The radio found outside Cologne was typical of what was used by Soviet era spies. It could transmit messages to receivers over 1,200 kilometers away. The Soviet agents would not have to use the radio to receive information. For that, they could rely on a “numbers station.” This is a special radio station that uses a specific shortwave radio frequency that periodically (on pre-arranged dates and times) broadcasts sequences of numbers. These broadcasts often last a few minutes then that channel goes silent. Numbers stations were a popular 20th century technique for sending secret messages to agents in foreign nations or combat zones. It began during World War I, with Morse code used instead of a spoken voice. Using short wave a numbers station deep inside Russia could broadcast the numbers worldwide.
After the Cold War ended there were still a few nations using numbers stations, most notably Cuba, China, Taiwan, Israel and, until 2000, North Korea. In 2016 North Korea activated, for the first time since 2000, one of its numbers stations. Given the frequency used and the strength of the signal, the audience for these new North Korean messages was in South Korea, China or Japan. Analysis of the audio indicated that the North Koreans were using Cold War era Russian (Soviet) broadcast equipment. Apparently this gear was put in storage in 2000 and revived for the new broadcasts.
For nations with international Internet access, and this does not include North Korea, there are more effective Internet based methods for sending secret messages. North Korea is known to have used these Internet based methods so it is a mystery as to why they have revived their numbers station broadcasts. Then again it could just be another ploy to frighten their enemies, which is just about everyone, especially South Korea, the United States and Japan. These three nations do not appear alarmed by the broadcasts, but that could be said for most North Korean threats.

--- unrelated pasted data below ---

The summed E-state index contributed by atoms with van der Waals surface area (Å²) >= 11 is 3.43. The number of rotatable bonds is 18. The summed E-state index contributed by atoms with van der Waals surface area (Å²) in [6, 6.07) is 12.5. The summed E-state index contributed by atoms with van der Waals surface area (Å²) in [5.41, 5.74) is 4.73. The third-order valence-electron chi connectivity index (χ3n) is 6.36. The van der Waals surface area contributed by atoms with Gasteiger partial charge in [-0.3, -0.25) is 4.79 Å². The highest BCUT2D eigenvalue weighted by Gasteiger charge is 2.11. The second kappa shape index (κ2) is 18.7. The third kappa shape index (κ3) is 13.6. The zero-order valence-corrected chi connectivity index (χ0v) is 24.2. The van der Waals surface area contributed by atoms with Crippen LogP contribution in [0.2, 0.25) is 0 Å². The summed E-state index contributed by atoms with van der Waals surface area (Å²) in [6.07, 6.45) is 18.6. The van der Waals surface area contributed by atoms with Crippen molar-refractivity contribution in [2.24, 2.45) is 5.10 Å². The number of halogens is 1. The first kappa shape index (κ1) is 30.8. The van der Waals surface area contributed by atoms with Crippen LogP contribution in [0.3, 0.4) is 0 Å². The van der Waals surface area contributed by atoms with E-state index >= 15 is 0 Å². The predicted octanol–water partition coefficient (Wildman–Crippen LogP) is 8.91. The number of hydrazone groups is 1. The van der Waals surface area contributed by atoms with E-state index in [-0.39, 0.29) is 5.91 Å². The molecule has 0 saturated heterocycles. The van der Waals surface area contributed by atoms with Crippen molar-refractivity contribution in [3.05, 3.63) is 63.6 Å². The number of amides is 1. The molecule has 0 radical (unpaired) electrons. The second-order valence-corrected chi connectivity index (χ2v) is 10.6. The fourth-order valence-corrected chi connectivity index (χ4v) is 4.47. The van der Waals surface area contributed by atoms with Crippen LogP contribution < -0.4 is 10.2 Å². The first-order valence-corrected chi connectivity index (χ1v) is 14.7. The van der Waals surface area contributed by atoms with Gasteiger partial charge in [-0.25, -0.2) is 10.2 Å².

Germans still have to be alert about buried explosives because about a hundred unexploded bombs and shells are found each year, mainly by construction crews in urban areas. The most dangerous of these are bombs dropped during World War II that did not explode. Some of these bombs weigh a ton or more and nearly all are safely disarmed by the bomb disposal terms, who then carefully remove the bomb for disposal. That means explosives removed and neutralized while the casing becomes metal scrap. Sometimes the bomb disposal team determines that the fuze is too unstable to be safely disarmed and the area is evacuated and the bomb destroyed by detonating using another explosive. That is rare but there are times when there is no other choice but to evacuate a wide area and then repair lots of blown-out windows and other damage.
It’s not just aircraft bombs. Most of the explosive items unearthed are smaller ones like grenades, mortar shells, rockets and mines. Many bombs, artillery and mortar shells (over ten percent, for some manufacturers) did not explode when they were supposed to but just buried themselves into the ground. These shells are still full of explosives, and often have a fuze that, while defective, is often still capable of going off if disturbed. Other munitions were left in bunkers, or elsewhere on the battlefield, and got buried and lost. Most of these lost munitions eventually get found by farmers, or anyone digging up the ground for construction. Heavily bombed cities during World War II still suffer from construction crews unearthing unexploded bombs. In Russian cities, you tend to find lots of artillery shells that were fired by both Russian and German troops.
The problem goes back farther than World War II. Unexploded munitions from the American Civil War, which ended in 1865, are still showing up, and some of them are still deadly. But these 19th century items are rare. Currently, over a thousand World War II munitions are discovered each year in Europe.
The buried radios and other modern spy gear are a 20th century, mostly Cold War (1949-91) era problem that is not nearly as widespread as the unexploded munitions.